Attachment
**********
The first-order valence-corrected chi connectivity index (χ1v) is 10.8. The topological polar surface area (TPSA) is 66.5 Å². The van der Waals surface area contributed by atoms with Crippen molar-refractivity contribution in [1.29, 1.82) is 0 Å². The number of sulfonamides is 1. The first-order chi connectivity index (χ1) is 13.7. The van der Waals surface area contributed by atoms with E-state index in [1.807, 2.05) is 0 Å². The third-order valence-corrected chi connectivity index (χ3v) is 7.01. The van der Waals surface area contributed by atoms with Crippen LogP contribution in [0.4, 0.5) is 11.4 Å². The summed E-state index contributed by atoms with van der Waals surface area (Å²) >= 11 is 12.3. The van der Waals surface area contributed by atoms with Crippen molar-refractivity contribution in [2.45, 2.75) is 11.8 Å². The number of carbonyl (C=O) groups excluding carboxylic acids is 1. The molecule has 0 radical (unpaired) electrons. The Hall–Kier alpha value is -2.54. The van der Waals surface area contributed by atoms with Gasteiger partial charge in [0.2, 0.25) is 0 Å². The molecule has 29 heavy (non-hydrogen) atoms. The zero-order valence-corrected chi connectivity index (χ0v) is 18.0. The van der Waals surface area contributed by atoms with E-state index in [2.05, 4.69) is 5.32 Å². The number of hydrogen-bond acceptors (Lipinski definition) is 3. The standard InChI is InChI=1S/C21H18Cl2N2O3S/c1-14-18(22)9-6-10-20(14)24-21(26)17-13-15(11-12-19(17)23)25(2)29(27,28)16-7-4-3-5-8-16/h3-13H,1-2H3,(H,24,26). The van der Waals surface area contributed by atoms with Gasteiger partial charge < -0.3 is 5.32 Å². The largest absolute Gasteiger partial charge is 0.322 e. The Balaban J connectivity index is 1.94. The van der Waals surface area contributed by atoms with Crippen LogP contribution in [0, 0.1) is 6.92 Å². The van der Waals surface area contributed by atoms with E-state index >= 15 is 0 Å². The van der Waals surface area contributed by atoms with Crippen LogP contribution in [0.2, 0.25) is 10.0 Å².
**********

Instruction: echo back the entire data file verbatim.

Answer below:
The first-order valence-corrected chi connectivity index (χ1v) is 10.8. The topological polar surface area (TPSA) is 66.5 Å². The van der Waals surface area contributed by atoms with Crippen molar-refractivity contribution in [1.29, 1.82) is 0 Å². The number of sulfonamides is 1. The first-order chi connectivity index (χ1) is 13.7. The van der Waals surface area contributed by atoms with E-state index in [1.807, 2.05) is 0 Å². The third-order valence-corrected chi connectivity index (χ3v) is 7.01. The van der Waals surface area contributed by atoms with Crippen LogP contribution in [0.4, 0.5) is 11.4 Å². The summed E-state index contributed by atoms with van der Waals surface area (Å²) >= 11 is 12.3. The van der Waals surface area contributed by atoms with Crippen molar-refractivity contribution in [2.45, 2.75) is 11.8 Å². The number of carbonyl (C=O) groups excluding carboxylic acids is 1. The molecule has 0 radical (unpaired) electrons. The Hall–Kier alpha value is -2.54. The van der Waals surface area contributed by atoms with Gasteiger partial charge in [0.2, 0.25) is 0 Å². The molecule has 29 heavy (non-hydrogen) atoms. The zero-order valence-corrected chi connectivity index (χ0v) is 18.0. The van der Waals surface area contributed by atoms with E-state index in [2.05, 4.69) is 5.32 Å². The number of hydrogen-bond acceptors (Lipinski definition) is 3. The standard InChI is InChI=1S/C21H18Cl2N2O3S/c1-14-18(22)9-6-10-20(14)24-21(26)17-13-15(11-12-19(17)23)25(2)29(27,28)16-7-4-3-5-8-16/h3-13H,1-2H3,(H,24,26). The van der Waals surface area contributed by atoms with Gasteiger partial charge < -0.3 is 5.32 Å². The largest absolute Gasteiger partial charge is 0.322 e. The Balaban J connectivity index is 1.94. The van der Waals surface area contributed by atoms with Crippen LogP contribution in [0, 0.1) is 6.92 Å². The van der Waals surface area contributed by atoms with E-state index >= 15 is 0 Å². The van der Waals surface area contributed by atoms with Crippen LogP contribution in [0.2, 0.25) is 10.0 Å².